We would especially like to hear from those who want better tools to research rare diseases than are easily available now.  As always any comments are very welcome.

Thanks again-

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Key Concept 2 - The Bottle Neck

The second key concept has to do with medical knowledge and what options do people have to obtain it.  The first thought that comes to mind for most is simply to see their doctor.  Other times people may ask their family members or friends depending on their comfort level.  Then of course you could always search the internet and while tools have improved you still needCollapse ) a pretty good idea as to what the diagnosis is for any real help.

The first option of going to see your doctor generally has the best results as far as easily getting quality answers.  Medical professionals by default have the best opportunities to learn about problems we tend to have as humans.  The problem with always seeing your doctor for everything is fairly clear, it is the cost.   As we rely on doctors for 100% of our health concerns, even the minor ones, we had to start competing for their time.  In our country we compete by offering more money which puts some in our population at a disadvantage.  This competition also drives up the cost for everyone as it is impossible for doctors to treat every scratch and bruise anyone may encounter. 

Seeking advice from family members is a much cheaper way to go and you can get some great information.  The trouble with seeking medical help from family is that they are not always a great source of quality information.  If the problem your experiencing is common in your family then it seems fair that your family might actually know more about it than an average doctor who has had no experience with the condition other than reading about it.  Then there is the trouble that people in your family may forget or not have noticed a certain issue.  Previous generations are not known for talking up their medical problems and unless they experienced something first hand, they may not remember hearing anything of use.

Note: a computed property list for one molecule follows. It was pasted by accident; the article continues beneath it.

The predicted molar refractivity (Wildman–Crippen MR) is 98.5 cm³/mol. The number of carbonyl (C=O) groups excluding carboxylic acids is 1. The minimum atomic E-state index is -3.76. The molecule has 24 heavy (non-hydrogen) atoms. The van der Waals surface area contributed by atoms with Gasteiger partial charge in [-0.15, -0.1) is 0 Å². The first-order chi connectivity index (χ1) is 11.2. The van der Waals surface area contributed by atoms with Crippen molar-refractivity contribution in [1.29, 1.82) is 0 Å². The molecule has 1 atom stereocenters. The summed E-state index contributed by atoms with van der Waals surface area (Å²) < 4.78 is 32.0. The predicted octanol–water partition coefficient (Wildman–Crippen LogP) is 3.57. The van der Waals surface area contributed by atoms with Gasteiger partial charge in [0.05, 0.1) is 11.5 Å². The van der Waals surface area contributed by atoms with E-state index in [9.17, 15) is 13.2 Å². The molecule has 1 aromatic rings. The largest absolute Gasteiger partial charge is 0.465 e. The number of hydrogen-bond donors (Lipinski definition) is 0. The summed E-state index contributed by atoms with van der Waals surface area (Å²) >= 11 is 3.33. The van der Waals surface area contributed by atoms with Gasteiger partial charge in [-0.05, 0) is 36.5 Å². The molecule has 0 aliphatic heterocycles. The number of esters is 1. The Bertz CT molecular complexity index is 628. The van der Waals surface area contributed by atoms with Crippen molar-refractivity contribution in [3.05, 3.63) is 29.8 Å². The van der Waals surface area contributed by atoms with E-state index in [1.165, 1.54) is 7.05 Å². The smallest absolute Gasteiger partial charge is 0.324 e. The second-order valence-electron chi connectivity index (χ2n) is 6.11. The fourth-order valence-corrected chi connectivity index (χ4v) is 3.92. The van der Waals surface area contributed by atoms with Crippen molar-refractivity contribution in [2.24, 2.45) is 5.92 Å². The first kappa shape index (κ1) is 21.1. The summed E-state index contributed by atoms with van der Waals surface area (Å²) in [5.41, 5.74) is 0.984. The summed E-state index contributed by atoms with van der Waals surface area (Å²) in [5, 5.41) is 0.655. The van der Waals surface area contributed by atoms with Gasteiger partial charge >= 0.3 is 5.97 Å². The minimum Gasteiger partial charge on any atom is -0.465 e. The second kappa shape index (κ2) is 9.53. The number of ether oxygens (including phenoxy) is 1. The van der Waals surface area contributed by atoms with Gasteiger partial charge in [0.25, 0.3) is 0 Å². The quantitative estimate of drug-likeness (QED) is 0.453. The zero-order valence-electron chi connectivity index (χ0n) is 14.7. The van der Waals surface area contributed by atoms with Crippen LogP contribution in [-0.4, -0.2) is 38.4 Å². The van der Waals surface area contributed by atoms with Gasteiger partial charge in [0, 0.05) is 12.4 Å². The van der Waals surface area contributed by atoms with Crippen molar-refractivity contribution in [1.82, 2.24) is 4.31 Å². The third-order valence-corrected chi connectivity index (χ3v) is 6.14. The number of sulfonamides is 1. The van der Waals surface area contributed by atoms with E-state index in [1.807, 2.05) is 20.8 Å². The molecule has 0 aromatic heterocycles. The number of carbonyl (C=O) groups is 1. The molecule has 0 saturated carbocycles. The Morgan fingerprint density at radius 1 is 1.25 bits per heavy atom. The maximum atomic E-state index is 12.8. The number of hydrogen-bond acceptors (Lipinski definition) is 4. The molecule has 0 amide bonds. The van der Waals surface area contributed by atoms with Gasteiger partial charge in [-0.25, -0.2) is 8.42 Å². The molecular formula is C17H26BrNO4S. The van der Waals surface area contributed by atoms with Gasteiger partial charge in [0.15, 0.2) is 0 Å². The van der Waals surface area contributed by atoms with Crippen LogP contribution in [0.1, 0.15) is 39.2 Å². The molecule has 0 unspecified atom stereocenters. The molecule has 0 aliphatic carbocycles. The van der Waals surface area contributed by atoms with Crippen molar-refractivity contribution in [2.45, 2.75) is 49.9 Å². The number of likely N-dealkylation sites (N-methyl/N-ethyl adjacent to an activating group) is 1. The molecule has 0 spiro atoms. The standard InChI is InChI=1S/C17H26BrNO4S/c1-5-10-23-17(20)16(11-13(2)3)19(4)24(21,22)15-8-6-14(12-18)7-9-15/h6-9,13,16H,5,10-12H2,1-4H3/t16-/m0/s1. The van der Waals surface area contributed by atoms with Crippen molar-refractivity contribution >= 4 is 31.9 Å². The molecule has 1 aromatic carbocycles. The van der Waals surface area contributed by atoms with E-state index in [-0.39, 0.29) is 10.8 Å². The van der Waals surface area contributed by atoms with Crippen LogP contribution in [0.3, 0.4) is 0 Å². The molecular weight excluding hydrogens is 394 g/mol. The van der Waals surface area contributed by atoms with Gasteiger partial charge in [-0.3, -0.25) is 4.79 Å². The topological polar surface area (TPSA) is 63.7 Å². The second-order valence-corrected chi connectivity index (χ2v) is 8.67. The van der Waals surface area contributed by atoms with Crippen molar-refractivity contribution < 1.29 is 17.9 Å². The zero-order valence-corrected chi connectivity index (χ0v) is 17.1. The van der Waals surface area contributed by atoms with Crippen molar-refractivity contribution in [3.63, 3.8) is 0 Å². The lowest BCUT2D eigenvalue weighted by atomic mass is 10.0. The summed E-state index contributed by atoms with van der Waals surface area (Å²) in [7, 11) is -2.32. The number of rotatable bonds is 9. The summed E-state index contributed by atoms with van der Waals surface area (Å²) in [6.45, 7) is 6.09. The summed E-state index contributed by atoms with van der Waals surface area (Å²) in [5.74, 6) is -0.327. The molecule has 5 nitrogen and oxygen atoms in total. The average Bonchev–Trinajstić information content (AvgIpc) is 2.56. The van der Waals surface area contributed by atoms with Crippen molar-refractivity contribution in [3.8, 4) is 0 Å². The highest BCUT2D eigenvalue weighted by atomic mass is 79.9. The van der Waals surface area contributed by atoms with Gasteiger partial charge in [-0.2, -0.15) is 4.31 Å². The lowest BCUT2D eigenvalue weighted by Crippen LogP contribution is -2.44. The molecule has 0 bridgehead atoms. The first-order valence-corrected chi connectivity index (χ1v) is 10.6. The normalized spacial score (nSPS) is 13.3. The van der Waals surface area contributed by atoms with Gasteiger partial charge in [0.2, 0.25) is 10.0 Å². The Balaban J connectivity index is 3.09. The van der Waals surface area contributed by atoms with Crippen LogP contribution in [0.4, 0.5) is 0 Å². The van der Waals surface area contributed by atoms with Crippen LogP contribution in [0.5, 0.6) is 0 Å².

Then we have the problem of comfort level.  A person may be no more comfortable asking their parents about a medical problem than anyone else.  People have enough trouble approaching their doctors about sensitive topics, many would rather search the internet than admit a condition to people they know.  While there is some great information available via the internet there is the problem of finding it.  Even today it seems that unless you have a diagnosis, finding help through the internet is almost impossible. 

The challenge we found in this was from whom do we get quality information and how do we make it available to those in need without having to charge a lot of money, may anyone uncomfortible or take a lot of time.   We felt it started with those who could afford accesses to the doctors with the best information.  Ideally if we could obtain information a patient had "purchased" from a medical professional and capture the patient experience too, then we could use that to help those without access to medical care.  In short this is all about disseminating information without degrading its quality and doing it in such a way that the information is both helpful and resilient to misunderstandings.   If the benefit of one person having medical access helped even a few others, it should start to drive down cost for everyone and may even lead to better treatment options all involved.